In 2014, University of Minnesota Extension's evaluation team led a project, the Central Region Project, to elicit impact narratives about Extension programs. Based initially on the most significant change method (Dart & Davies, 2003), the project was intended to help staff and stakeholders articulate changes that occur because of Extension programming. The team developed a rubric to review and score narratives on the basis of their strength in communicating significant change.

As a result of the Central Region Project (Chazdon, 2016), and building on the evaluating for public value framework, the team created a rubric that specifically focuses on public value in impact narratives.

The Rubric and Poster Session

Consistent with the evaluating for public value framework, the rubric features four dimensions:

  • target audience,
  • why Extension,
  • behavior or action outcomes, and
  • broader impacts.

The public value poster rubric is displayed in Figure 2. To better fit with Extension's existing culture of using poster presentations rather than impact narratives, we created a public value poster session as part of the University of Minnesota Extension's fall program conference. Extension faculty were invited to submit proposals for traditional research posters or public value posters. Those selected to create public value posters were given additional training on the rubric and the poster format and connected to evaluators well in advance of the poster session to strategize about the evaluation evidence needed to strengthen their posters.

Figure 2.
Public Value Poster Rubric

Finding Evidence

Authors of public value posters need to collect evaluation evidence from stakeholders outside Extension to effectively support claims about the dimensions of public value. But this effort does not need to be overly complex or burdensome. The recently published Impact Indicators Tips Booklet (Morse, French, & Chazdon, 2016), which is available at http://aese.psu.edu/nercrd/impacts/impact-indicators-tips-booklet, describes methods and tips for using the "but for . . ." approach for checking with stakeholders about impacts that would not have occurred if not for Extension programs (see especially pages 18–20 of the tips booklet). For example, follow-up interviews are a perfect way to engage student assistants or interns.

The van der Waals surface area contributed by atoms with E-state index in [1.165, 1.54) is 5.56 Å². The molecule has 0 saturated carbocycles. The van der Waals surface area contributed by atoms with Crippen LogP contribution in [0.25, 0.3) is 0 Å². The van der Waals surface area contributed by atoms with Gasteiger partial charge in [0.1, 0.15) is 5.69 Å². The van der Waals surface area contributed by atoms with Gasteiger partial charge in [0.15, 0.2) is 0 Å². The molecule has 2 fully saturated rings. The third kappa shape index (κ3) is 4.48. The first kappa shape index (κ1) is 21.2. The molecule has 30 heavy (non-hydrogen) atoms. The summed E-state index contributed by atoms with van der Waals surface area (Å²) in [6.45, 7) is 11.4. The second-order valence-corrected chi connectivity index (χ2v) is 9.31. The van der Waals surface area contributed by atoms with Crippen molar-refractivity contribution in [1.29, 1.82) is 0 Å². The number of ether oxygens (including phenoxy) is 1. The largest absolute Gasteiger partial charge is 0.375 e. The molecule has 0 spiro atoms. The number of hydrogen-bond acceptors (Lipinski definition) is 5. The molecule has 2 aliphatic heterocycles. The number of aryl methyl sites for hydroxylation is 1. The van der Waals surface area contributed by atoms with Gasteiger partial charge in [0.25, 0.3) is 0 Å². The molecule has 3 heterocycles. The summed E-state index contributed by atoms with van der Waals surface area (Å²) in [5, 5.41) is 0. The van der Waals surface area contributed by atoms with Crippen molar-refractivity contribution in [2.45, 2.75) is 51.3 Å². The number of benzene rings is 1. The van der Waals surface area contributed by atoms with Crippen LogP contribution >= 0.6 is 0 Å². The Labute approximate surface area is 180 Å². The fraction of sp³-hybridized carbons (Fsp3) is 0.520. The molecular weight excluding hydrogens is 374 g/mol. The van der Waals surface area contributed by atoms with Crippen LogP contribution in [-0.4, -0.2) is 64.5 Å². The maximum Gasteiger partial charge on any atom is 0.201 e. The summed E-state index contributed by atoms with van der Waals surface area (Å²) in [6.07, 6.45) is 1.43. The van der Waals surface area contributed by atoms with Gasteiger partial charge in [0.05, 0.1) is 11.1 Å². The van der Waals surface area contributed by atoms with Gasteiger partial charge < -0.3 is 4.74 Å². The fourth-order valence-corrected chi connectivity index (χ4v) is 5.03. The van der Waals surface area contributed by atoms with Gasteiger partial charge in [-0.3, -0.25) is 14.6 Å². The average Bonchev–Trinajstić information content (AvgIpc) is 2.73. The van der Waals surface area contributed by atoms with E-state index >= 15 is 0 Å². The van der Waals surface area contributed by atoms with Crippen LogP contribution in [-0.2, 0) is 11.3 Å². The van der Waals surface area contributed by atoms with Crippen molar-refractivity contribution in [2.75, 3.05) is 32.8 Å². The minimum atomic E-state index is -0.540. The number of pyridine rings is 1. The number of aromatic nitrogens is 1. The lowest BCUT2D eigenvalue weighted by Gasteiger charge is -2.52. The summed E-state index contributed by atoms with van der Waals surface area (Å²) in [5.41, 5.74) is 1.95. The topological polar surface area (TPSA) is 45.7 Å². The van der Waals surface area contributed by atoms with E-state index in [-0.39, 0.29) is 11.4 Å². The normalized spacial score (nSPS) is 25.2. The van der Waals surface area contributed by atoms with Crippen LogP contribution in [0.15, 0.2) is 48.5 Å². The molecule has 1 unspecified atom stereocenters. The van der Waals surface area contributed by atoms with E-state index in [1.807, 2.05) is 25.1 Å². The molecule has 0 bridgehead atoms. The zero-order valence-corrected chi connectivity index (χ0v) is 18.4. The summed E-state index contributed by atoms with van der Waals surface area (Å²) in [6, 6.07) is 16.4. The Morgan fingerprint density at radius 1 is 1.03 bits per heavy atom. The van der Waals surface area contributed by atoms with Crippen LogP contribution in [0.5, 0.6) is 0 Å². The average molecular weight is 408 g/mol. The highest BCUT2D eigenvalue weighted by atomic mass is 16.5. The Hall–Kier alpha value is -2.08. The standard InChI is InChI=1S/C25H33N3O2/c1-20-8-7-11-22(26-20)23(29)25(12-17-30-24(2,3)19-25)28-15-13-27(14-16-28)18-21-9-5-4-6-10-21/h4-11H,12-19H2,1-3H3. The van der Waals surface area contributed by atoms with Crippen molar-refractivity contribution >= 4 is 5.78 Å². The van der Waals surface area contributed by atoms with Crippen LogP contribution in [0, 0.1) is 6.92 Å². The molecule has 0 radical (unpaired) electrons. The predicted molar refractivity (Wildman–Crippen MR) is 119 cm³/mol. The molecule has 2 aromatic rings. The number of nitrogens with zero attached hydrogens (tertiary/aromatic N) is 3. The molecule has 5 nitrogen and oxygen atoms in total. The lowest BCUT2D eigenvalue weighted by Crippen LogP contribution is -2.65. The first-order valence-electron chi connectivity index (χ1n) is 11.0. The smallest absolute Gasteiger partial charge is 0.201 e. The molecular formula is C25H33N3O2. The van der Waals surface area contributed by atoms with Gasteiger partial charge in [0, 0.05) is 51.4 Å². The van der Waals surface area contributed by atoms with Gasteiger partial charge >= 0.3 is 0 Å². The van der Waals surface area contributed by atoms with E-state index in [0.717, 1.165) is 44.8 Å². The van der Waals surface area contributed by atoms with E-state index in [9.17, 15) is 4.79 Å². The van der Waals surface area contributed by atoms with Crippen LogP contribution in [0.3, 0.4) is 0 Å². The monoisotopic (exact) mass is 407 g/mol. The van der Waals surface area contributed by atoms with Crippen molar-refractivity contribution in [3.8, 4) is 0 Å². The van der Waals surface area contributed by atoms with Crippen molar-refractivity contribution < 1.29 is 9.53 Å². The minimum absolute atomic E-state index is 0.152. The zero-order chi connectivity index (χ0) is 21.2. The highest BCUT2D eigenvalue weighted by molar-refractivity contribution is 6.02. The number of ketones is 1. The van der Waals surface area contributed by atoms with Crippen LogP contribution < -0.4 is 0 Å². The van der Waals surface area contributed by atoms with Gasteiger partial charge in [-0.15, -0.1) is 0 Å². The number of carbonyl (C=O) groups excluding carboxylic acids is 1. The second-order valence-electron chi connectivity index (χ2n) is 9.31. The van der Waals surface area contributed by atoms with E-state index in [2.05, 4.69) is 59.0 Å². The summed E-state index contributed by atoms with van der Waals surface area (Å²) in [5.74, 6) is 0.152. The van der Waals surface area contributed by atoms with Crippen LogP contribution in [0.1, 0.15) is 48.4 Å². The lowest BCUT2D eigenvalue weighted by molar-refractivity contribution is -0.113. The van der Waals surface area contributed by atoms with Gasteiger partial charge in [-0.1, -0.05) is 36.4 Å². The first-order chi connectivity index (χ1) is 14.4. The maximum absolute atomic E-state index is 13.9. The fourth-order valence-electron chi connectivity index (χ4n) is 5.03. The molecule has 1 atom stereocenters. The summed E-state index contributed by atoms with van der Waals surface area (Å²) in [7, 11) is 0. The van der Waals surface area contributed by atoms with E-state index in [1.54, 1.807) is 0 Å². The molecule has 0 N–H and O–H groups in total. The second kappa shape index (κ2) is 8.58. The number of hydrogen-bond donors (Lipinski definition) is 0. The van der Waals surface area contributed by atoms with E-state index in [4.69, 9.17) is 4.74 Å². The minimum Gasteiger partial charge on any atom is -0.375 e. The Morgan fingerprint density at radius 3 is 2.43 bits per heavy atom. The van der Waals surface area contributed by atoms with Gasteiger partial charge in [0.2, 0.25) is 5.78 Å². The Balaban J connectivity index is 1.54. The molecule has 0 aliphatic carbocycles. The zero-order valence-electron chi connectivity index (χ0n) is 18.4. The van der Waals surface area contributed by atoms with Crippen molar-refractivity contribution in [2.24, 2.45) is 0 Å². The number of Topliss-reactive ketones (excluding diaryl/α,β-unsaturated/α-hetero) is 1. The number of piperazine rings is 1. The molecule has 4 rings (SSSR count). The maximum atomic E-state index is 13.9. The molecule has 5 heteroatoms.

Ripple effects mapping is another approachable tool for collecting stakeholder feedback on the public value of Extension programs (Emery, Higgins, Chazdon, & Hansen, 2015; Hansen Kollock, Flage, Chazdon, Paine, & Higgins, 2012; Vitcenda, 2014; Welborn et al., 2016). Other methods—for example, calculation of return on investment, social network analysis, and narrative methods, such as most significant change—although more labor intensive are important tools that can demonstrate broader impacts beyond those directly affecting program participants.

Lessons Learned from the Inaugural Poster Session

The inaugural public value poster session was held in October 2016. Fifteen public value posters were presented, and attendees were asked to review the posters on the basis of the four elements of the rubric. The participant review was intended to be more of an engagement strategy to get participants to think about public value messaging than a measurement strategy, but the information gleaned from the reviews was instructive. Table 1 shows the results. Attendees were positive about the posters, with average ratings at about 4, in the very good range. Notably, the weakest ratings and widest variation in ratings were for measurement of behavior change.

Table 1.
Conference Attendee Ratings of Public Value Posters, Based on Four Rubric Elements

Public value rubric item Average rating SD
Target audience 4.3 0.7
Why Extension? 4.3 0.9
Broader impacts 4.2 0.8
Behavior or action outcomes 4.0 1.0
Note. Table based on 21 responses. Means based on a rating scale of 1 (poor), 2 (fair), 3 (good), 4 (very good), and 5 (excellent).

The team's key takeaways include the following points:

  • The consistency of the public value poster rubric offers structure for considering the impact of Extension programming that can be applied across various programming.
  • Developing a public value poster is a structured way to apply and build familiarity with the evaluating for public value framework.